Many of us went into hibernation mode during the COVID-19 quarantine, but Meals on Wheels of Tampa went into overdrive, ramping up its headquarters and accessibility, reaching some of the most food-insecure areas of east Hillsborough County.
“We are now in Riverview and Gibsonton, and we have our sights on moving into southeast Hillsborough County, Ruskin and Wimauma,” Cindy Vann, MOW of Tampa Senior Director of Mission Engagement, tells 83 Degrees Media
A member of Meals on Wheels America, MOW of Tampa sets itself apart as a privately funded nonprofit. In doing so, the organization can offer more flexibility about qualifications, and according to Vann, recipients can get qualified faster.
“For us, if somebody calls our office by noon and we go through the intake process with them over the phone, we can serve them the next day,” Vann assures.
Also, if someone has a car but cannot stand for long enough periods to cook or have other mitigating factors, MOW of Tampa can make determinations on eligibility on a case-by-case basis. The people who would otherwise fall through the cracks but have an urgent need can get meals delivered from the Tampa nonprofit.
“We serve people who, for whatever reasons, be it a disability or perhaps a temporary illness, have come to be homebound. We have someone we're serving who now is in their twenties,” Vann adds. “We have a recipient who's 105 and still living on their own in their own house. So, there’s a real wide range because we are privately funded and not government funded. We have such flexibility regarding who we can serve.”
In the past two years, Meals On Wheels of Tampa has constructed a new facility with 9,600 square feet of administrative office space and a larger commercial kitchen, which produces food for deliveries and other nonprofit organizations throughout Tampa.The building also has LEED certification, which stands for Leadership in Energy and Environmental Design.
“Our new facility is double the size of our previous building and has an incredible, purpose-built, kitchen which enables MOW to greatly expand the number of recipients we serve,” Vann says.
Along with recruiting volunteers via an easy-to-navigate web portal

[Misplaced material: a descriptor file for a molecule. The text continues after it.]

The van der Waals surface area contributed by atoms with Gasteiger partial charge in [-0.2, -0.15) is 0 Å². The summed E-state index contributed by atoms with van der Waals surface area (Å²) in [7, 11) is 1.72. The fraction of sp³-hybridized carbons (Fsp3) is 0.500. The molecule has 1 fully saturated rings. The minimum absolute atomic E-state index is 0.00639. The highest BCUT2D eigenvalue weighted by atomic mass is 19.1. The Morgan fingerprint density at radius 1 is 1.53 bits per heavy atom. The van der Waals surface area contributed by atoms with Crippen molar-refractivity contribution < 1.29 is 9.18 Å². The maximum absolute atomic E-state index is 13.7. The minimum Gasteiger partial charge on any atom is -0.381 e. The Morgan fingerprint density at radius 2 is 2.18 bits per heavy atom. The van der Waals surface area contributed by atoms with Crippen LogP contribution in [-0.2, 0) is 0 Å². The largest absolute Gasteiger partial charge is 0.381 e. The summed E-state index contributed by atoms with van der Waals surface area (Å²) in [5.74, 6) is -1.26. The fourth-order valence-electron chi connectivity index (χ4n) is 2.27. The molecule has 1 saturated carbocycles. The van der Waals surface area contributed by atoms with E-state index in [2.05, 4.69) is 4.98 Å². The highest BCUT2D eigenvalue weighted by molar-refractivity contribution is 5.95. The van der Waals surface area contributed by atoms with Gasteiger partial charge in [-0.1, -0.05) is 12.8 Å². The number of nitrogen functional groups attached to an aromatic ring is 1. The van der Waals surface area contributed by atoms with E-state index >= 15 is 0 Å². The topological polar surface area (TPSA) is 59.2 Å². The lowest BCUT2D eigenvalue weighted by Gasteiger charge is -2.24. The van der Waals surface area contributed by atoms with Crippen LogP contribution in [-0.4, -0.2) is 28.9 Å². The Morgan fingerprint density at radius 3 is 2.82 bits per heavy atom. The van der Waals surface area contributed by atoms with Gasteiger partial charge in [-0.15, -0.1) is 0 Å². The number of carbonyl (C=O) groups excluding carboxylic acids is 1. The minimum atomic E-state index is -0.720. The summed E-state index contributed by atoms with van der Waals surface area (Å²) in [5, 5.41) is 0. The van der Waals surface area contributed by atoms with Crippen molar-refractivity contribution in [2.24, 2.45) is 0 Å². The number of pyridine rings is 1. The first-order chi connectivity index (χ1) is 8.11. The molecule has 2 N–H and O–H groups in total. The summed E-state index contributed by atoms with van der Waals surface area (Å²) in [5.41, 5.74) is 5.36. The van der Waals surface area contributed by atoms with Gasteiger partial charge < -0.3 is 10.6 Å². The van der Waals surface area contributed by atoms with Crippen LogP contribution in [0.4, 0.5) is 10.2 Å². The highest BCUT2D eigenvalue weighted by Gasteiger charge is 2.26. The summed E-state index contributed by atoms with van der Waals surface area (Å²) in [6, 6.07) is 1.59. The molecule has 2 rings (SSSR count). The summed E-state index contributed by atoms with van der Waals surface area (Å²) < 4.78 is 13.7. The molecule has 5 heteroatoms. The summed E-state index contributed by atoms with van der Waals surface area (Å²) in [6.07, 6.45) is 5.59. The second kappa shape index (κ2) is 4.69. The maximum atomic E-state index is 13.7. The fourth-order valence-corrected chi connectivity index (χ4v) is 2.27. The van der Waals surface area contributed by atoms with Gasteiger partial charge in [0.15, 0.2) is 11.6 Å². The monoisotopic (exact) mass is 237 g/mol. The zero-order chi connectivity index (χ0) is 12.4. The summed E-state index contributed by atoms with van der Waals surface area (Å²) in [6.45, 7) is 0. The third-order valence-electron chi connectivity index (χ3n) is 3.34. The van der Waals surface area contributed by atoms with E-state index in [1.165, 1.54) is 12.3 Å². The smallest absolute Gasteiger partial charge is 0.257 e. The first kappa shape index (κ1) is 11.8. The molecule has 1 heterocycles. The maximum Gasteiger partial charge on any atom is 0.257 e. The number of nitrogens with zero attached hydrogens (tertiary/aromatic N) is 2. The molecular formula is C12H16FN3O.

and orientations scheduled twice a month, Meals on Wheels of Tampa uses a mutually beneficial program to enlist workplaces to get involved with food delivery.
“Our Adopt-a-Route partners include the Suncoast Credit Union, Whitney Transport, Quest and PAR Inc.,” Vann says, adding that they also involve local rotary clubs and longtime partner, St Mary’s School.
Special events and drives also provide opportunities for workplace involvement. Suncoast Credit Union won awards for its sponsorships and partnerships with MOW of Tampa, volunteering and sponsoring the Nourish Homebound Breakfast, the Holiday Gift Bag Drive, MOW Fun Run, Produce on Wheels, and more.
Every third Saturday of the month, nine months out of the year, they also provide a bag of fresh produce to each one of their recipients. Drivers must be 18 years old, but some volunteers take their children along, setting a positive example.
“Helping in the communities we call home is at the core of who we are,” says Donna Moses, risk management and member advocate at Suncoast Credit Union. “This past year, as we learned to adapt in the time of COVID, our work with Meals on Wheels was more important than ever. ... It invigorates us as employees knowing we have the power to lead with the heart and nourish and enrich our community both figuratively and literally.”
Those warm-fuzzy feelings coworkers and others can get from volunteering for Meals on Wheels are “hardwired” in all of us, Vann says. “I'm not the greatest cook and I don't to have to cook a meal, but when I hand people a meal that they are waiting for and they need it, it is a feeling that feeds a place in my soul.”
It can be fun, too, especially when volunteers get to talking with MOW recipients. The stories you’ll hear are often memorable, Vann says.
“It takes about an hour and a half to deliver a route, depending on how chatty you are -- it takes me a little longer,” Vann says with a laugh. “There are people who have rich stories, or they have been in Tampa or the area for a long time and you learn a little about local history. They can be wise and funny and have such a sensitivity and a touch of light about them. During my most busy days when I just think I don't have time to go deliver a route, I gain so much from just slowing down and listening -- they have a warm appreciation and grace about them.”